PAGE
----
In the poem, Pope attempts to 'vindicate' God's ways to man, a task that clearly echoes John Milton's famous claim in the epic poem. Paradise Lost, which was first published in 1667 and told the story of the fall of man in the Garden of Eden. However, unlike Milton's Paradise Lost, An Essay on Man is not specifically Christian and instead attempts to identify an ethical system that applies to humanity in a general sense. When Pope began An Essay on Man, he originally intended to make it much longer than the final version became, which further demonstrates just how idealistic he was. The poem was dedicated to Lord Bolingbroke, a political figure with whom Pope had many philosophical conversations and who likely helped Pope come to believe in many of the ideas he presents in An Essay on Man.
Write an Essay on Poem Essay Poem?
An Essay on Man consists of four epistles, which is a term that is historically used to describe formal letters directed to a specific person. The first epistle looks at man's relation to the universe in order to present the concept of harmony that is referred to throughout the rest of the poem. Pope explains that human beings cannot come to fully understand their purpose in life by using only their mental faculties. Although humanity is at the top of the fixed hierarchy of the natural world, there are many things we cannot know and so we must not attempt to become godlike. Rather, human beings must accept that their existence is the result of a perfect creator who created everything as perfectly as it can possibly be.
The second epistle uses the harmony described between humanity and the cosmos in the previous epistle to illustrate how humans can achieve harmony within themselves. Whereas the first epistle explores the inherently complex relationship man has with his material existence, the second describes the relationship that man has with his own desires, mental faculties, and spiritual aspirations. Pope again reinforces the idea that humans cannot fully understand God, but he also claims that self-love and reason can help man understand himself.
The third epistle deals with how the individual interacts with society. Pope argues that, in addition to the insight that it can offer regarding a person's relationship with himself, the cosmos offers insight into how individuals can find harmony with society and the natural world. At the core of this argument is the idea that humans must understand themselves as pieces in a great puzzle; the value of each person and animal comes from their relationship with each other.
The fourth epistle is concerned with happiness and our ability to apply our love for ourselves to the world around us. Happiness, Pope argues, can be achieved by all people through the process of living a virtuous and balanced life. If a person understands that he or she cannot understand God, then he or she will not attempt judge other people. Rather, people must strive to embrace the universal truths of humanity's existence. One of the main terms that Pope returns to throughout this epistle is the importance of virtue as a way to temper human imperfections and help people be content in their God-given position.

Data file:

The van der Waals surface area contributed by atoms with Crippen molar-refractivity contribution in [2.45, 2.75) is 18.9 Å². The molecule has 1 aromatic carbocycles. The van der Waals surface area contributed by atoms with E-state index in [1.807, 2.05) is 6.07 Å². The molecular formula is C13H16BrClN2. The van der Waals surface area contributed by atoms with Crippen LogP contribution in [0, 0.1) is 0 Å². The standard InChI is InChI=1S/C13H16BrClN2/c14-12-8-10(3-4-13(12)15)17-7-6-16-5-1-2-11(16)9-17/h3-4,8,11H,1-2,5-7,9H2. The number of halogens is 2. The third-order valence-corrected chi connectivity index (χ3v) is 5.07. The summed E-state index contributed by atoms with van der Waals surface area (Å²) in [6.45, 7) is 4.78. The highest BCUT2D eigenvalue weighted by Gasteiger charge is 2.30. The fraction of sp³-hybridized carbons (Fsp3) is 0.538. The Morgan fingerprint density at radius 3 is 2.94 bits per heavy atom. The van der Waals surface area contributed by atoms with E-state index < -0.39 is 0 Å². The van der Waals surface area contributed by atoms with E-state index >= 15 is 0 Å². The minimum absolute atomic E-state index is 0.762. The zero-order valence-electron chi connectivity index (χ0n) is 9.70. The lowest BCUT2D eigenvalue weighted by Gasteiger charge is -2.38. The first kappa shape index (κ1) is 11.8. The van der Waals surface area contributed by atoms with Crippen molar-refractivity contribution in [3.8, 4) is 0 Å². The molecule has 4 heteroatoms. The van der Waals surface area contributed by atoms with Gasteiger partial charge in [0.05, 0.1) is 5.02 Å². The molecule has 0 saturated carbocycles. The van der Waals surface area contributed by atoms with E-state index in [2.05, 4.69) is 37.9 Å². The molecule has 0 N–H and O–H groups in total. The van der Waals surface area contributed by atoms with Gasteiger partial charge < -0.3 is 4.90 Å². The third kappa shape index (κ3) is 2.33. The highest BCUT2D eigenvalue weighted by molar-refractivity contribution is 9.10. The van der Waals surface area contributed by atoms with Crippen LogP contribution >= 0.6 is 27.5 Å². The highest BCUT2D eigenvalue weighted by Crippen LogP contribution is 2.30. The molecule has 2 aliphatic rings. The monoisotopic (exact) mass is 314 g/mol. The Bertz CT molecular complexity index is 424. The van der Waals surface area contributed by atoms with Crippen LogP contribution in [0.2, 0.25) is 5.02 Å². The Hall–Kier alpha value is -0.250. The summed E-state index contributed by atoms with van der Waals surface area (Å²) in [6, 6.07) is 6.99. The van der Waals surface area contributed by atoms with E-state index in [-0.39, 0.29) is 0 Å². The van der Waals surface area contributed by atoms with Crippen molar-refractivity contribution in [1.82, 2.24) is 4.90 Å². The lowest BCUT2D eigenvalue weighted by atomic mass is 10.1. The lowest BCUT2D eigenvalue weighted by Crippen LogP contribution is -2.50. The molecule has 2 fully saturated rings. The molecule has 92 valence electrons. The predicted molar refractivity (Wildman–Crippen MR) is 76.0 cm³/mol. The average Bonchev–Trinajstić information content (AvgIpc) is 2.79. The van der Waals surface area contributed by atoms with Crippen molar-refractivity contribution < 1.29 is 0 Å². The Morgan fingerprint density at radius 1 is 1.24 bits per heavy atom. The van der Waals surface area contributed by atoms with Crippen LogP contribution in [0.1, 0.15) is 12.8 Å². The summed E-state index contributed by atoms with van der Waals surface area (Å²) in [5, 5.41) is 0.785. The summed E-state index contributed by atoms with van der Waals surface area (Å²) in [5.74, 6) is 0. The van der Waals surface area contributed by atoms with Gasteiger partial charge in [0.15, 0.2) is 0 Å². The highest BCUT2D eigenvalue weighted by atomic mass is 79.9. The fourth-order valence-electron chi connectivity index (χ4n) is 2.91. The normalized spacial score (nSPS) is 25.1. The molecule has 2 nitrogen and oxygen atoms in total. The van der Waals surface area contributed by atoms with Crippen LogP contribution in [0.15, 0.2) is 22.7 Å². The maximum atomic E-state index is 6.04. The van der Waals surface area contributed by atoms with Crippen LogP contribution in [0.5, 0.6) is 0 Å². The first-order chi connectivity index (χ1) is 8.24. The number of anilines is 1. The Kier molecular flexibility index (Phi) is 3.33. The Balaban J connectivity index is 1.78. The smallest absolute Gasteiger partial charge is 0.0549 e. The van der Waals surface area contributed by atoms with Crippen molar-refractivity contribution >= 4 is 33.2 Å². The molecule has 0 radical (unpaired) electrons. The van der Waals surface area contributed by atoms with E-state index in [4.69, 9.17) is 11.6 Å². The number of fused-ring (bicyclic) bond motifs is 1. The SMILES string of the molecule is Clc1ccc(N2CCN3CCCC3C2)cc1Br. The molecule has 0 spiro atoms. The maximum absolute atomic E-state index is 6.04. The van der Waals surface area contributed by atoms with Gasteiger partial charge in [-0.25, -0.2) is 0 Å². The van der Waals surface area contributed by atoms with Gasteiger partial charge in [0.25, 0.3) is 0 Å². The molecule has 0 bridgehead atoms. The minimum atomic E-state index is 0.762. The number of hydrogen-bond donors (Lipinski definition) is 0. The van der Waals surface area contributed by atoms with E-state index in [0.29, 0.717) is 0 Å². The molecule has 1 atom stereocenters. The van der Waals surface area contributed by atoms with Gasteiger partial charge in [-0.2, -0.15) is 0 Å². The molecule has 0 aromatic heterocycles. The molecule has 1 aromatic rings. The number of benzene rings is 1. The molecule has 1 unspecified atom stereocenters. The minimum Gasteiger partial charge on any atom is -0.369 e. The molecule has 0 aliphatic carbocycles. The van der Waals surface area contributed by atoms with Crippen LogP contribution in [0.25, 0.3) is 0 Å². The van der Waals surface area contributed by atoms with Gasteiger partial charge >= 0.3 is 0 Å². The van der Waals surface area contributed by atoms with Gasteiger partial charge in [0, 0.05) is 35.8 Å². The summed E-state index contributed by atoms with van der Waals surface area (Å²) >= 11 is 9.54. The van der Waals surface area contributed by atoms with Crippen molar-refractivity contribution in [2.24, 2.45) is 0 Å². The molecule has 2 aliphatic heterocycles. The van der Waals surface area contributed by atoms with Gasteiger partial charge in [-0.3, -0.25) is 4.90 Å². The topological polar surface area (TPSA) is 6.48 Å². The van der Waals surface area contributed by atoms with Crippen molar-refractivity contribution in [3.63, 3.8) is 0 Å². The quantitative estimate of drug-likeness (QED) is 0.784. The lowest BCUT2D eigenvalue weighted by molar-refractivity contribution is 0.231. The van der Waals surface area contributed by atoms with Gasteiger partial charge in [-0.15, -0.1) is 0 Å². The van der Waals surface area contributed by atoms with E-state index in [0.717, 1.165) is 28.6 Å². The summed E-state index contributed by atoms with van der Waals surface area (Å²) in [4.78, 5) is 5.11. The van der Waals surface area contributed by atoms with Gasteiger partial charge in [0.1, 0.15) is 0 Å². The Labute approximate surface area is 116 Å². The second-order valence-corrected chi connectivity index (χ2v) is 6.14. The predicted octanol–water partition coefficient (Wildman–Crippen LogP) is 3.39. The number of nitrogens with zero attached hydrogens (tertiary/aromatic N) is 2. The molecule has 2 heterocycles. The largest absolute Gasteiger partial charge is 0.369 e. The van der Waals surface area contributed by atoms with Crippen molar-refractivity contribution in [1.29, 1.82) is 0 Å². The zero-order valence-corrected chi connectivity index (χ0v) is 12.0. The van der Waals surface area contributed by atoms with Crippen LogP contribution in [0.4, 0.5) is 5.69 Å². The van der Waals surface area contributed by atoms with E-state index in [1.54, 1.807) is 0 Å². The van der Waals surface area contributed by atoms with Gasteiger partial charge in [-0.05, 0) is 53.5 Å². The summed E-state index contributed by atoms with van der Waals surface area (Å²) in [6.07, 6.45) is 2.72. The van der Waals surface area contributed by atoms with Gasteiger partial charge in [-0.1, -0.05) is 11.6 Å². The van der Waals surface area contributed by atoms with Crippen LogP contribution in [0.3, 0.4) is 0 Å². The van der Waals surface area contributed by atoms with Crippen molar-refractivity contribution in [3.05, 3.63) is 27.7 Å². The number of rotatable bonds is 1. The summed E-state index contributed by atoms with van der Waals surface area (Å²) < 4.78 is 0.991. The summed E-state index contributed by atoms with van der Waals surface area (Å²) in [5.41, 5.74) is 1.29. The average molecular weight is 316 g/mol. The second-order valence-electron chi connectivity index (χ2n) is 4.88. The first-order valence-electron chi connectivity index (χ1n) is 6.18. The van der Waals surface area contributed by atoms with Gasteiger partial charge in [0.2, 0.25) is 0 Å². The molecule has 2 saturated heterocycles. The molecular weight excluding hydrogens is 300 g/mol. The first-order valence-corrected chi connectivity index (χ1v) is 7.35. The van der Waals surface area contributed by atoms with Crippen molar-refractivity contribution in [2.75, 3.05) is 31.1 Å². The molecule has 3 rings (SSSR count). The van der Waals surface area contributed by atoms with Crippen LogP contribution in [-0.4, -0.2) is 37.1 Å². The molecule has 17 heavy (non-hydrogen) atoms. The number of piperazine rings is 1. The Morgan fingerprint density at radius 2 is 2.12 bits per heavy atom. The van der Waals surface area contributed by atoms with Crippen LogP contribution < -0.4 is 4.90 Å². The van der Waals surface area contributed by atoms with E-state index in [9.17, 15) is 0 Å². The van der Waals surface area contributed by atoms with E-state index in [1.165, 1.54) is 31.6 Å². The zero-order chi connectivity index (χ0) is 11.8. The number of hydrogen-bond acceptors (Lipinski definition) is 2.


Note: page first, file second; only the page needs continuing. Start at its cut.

Choose the Best Answers:
The Essay on Man is a _____
The Essay on Man is composed of _____
The poem speaks about the _____
The proper study of Mankind is ______
Pope says that man always oscillates between ______
Man is abused by ______
The glory, jest and riddle of the world is______
One who doubts the value of an idea or belief is called____
Chaos means ____
Man is placed somewhere between an animal and ______
A ROOM 10X 8
A Room 10x8 - KS-Duggal
Mrs. Malik had great plans when they started building their own house in Delhi. She was very particular that her mother in law's room had to be smaller so that after her death the room could be converted to a spacious store room. The plan was executed but the room turned out to be her room when the house was completed in her very old age.
Mrs. Malik and Mr. Malik finally decided to build their home in Delhi. Transfer from one place to another had almost ruined their life. Children need to get proper education and changing their school every third year was not going to be desirable. Family needs an address, neighbors and friends. Let Mr. Malik be transferred but this time it will be only he to be transferred, if that is a must; the family will not follow him.
With all this plans the Maliks got a plan drawn for their new house, their own house, in Delhi. Spotting a store room, Mrs. Malik asked the architect to redraw it to 10’x8’, the size of a medium size bathroom these days. She wanted it a little bigger than a store room and much smaller than a living room because she thought her mother-in-law could fit in it for the few years left for the old woman.
When the construction was progressing, Mrs. Malik could be seen standing with an umbrella, overseeing, working and planning in her husband’s absence and when the construction got completed, government acquisitioned their house for emergency purposes. Then another transfer took the whole family away from Delhi. During this time Mr. Malik died and left Mrs. Malik crippled with lost dreams. After a few years, her son got married.